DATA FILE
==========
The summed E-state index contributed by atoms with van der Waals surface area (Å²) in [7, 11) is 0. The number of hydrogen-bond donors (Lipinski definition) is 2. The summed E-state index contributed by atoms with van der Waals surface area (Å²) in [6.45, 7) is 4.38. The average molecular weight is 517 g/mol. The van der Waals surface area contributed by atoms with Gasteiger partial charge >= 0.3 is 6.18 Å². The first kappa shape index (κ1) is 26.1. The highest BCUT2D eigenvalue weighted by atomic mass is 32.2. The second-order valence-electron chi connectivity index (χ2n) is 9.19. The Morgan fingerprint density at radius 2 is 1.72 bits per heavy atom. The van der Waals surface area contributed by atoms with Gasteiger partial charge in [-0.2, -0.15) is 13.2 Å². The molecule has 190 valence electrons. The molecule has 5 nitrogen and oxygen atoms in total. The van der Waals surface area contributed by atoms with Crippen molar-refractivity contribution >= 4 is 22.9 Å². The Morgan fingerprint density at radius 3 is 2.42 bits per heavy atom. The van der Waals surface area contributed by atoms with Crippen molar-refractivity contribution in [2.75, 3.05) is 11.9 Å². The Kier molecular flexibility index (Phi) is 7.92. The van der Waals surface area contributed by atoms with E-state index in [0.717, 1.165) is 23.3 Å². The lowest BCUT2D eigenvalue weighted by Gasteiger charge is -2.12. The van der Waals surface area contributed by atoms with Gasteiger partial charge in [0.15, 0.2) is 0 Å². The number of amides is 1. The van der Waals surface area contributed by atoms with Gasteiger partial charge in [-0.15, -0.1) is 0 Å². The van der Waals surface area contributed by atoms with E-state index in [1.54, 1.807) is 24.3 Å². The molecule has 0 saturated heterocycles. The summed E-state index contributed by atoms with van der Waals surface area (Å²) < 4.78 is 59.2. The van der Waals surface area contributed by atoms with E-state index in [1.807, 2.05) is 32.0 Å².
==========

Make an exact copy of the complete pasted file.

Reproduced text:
The summed E-state index contributed by atoms with van der Waals surface area (Å²) in [7, 11) is 0. The number of hydrogen-bond donors (Lipinski definition) is 2. The summed E-state index contributed by atoms with van der Waals surface area (Å²) in [6.45, 7) is 4.38. The average molecular weight is 517 g/mol. The van der Waals surface area contributed by atoms with Gasteiger partial charge >= 0.3 is 6.18 Å². The first kappa shape index (κ1) is 26.1. The highest BCUT2D eigenvalue weighted by atomic mass is 32.2. The second-order valence-electron chi connectivity index (χ2n) is 9.19. The Morgan fingerprint density at radius 2 is 1.72 bits per heavy atom. The van der Waals surface area contributed by atoms with Gasteiger partial charge in [-0.2, -0.15) is 13.2 Å². The molecule has 190 valence electrons. The molecule has 5 nitrogen and oxygen atoms in total. The van der Waals surface area contributed by atoms with Crippen molar-refractivity contribution >= 4 is 22.9 Å². The Morgan fingerprint density at radius 3 is 2.42 bits per heavy atom. The van der Waals surface area contributed by atoms with Crippen molar-refractivity contribution in [2.75, 3.05) is 11.9 Å². The Kier molecular flexibility index (Phi) is 7.92. The van der Waals surface area contributed by atoms with E-state index in [0.717, 1.165) is 23.3 Å². The lowest BCUT2D eigenvalue weighted by Gasteiger charge is -2.12. The van der Waals surface area contributed by atoms with Gasteiger partial charge in [0.15, 0.2) is 0 Å². The number of amides is 1. The van der Waals surface area contributed by atoms with Gasteiger partial charge in [-0.15, -0.1) is 0 Å². The van der Waals surface area contributed by atoms with E-state index in [1.54, 1.807) is 24.3 Å². The molecule has 0 saturated heterocycles. The summed E-state index contributed by atoms with van der Waals surface area (Å²) < 4.78 is 59.2. The van der Waals surface area contributed by atoms with E-state index in [1.807, 2.05) is 32.0 Å².